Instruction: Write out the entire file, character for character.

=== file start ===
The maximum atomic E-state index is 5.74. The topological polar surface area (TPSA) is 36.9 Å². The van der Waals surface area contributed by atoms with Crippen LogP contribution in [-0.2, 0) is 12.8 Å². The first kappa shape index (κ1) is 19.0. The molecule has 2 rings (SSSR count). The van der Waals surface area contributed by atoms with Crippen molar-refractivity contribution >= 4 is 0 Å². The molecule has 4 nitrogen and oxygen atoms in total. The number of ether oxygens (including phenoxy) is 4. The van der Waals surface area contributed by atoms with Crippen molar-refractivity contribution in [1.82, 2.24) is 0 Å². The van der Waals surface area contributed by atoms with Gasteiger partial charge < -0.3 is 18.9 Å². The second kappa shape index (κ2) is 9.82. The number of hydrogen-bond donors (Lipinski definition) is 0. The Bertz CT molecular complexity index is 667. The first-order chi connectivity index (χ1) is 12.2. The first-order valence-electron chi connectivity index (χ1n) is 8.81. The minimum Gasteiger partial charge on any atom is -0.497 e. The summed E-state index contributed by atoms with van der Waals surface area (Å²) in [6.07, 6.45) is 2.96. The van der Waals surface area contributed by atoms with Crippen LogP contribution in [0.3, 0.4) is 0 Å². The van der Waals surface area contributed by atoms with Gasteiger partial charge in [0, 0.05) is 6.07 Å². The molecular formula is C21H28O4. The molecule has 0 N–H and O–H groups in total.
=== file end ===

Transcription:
The maximum atomic E-state index is 5.74. The topological polar surface area (TPSA) is 36.9 Å². The van der Waals surface area contributed by atoms with Crippen LogP contribution in [-0.2, 0) is 12.8 Å². The first kappa shape index (κ1) is 19.0. The molecule has 2 rings (SSSR count). The van der Waals surface area contributed by atoms with Crippen molar-refractivity contribution >= 4 is 0 Å². The molecule has 4 nitrogen and oxygen atoms in total. The number of ether oxygens (including phenoxy) is 4. The van der Waals surface area contributed by atoms with Crippen molar-refractivity contribution in [1.82, 2.24) is 0 Å². The van der Waals surface area contributed by atoms with Gasteiger partial charge < -0.3 is 18.9 Å². The second kappa shape index (κ2) is 9.82. The number of hydrogen-bond donors (Lipinski definition) is 0. The Bertz CT molecular complexity index is 667. The first-order chi connectivity index (χ1) is 12.2. The first-order valence-electron chi connectivity index (χ1n) is 8.81. The minimum Gasteiger partial charge on any atom is -0.497 e. The summed E-state index contributed by atoms with van der Waals surface area (Å²) in [6.07, 6.45) is 2.96. The van der Waals surface area contributed by atoms with Crippen LogP contribution in [0.3, 0.4) is 0 Å². The van der Waals surface area contributed by atoms with Gasteiger partial charge in [0, 0.05) is 6.07 Å². The molecular formula is C21H28O4. The molecule has 0 N–H and O–H groups in total.